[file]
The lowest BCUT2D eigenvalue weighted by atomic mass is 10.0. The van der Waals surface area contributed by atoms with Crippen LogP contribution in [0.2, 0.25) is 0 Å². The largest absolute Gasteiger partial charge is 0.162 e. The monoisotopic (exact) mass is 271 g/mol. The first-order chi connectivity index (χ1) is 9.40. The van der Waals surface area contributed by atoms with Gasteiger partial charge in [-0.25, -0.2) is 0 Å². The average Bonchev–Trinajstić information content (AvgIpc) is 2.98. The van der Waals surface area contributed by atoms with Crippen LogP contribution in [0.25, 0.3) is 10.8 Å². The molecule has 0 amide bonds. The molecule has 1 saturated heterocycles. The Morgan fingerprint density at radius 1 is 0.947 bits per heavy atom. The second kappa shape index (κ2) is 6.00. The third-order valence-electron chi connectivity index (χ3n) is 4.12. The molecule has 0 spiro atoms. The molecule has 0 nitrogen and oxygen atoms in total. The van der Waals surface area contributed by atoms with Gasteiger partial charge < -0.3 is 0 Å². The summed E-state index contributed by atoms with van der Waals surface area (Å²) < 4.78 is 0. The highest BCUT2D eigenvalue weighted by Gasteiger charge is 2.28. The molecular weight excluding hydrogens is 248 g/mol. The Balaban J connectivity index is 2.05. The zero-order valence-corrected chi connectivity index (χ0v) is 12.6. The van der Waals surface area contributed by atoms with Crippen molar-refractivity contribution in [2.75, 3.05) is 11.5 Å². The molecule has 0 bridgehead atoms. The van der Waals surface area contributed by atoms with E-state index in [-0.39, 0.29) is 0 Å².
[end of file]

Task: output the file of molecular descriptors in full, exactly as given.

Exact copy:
The lowest BCUT2D eigenvalue weighted by atomic mass is 10.0. The van der Waals surface area contributed by atoms with Crippen LogP contribution in [0.2, 0.25) is 0 Å². The largest absolute Gasteiger partial charge is 0.162 e. The monoisotopic (exact) mass is 271 g/mol. The first-order chi connectivity index (χ1) is 9.40. The van der Waals surface area contributed by atoms with Gasteiger partial charge in [-0.25, -0.2) is 0 Å². The average Bonchev–Trinajstić information content (AvgIpc) is 2.98. The van der Waals surface area contributed by atoms with Crippen LogP contribution in [0.25, 0.3) is 10.8 Å². The molecule has 0 amide bonds. The molecule has 1 saturated heterocycles. The Morgan fingerprint density at radius 1 is 0.947 bits per heavy atom. The second kappa shape index (κ2) is 6.00. The third-order valence-electron chi connectivity index (χ3n) is 4.12. The molecule has 0 spiro atoms. The molecule has 0 nitrogen and oxygen atoms in total. The van der Waals surface area contributed by atoms with Gasteiger partial charge < -0.3 is 0 Å². The summed E-state index contributed by atoms with van der Waals surface area (Å²) < 4.78 is 0. The highest BCUT2D eigenvalue weighted by Gasteiger charge is 2.28. The molecular weight excluding hydrogens is 248 g/mol. The Balaban J connectivity index is 2.05. The zero-order valence-corrected chi connectivity index (χ0v) is 12.6. The van der Waals surface area contributed by atoms with Crippen molar-refractivity contribution in [2.75, 3.05) is 11.5 Å². The molecule has 0 bridgehead atoms. The van der Waals surface area contributed by atoms with E-state index in [-0.39, 0.29) is 0 Å².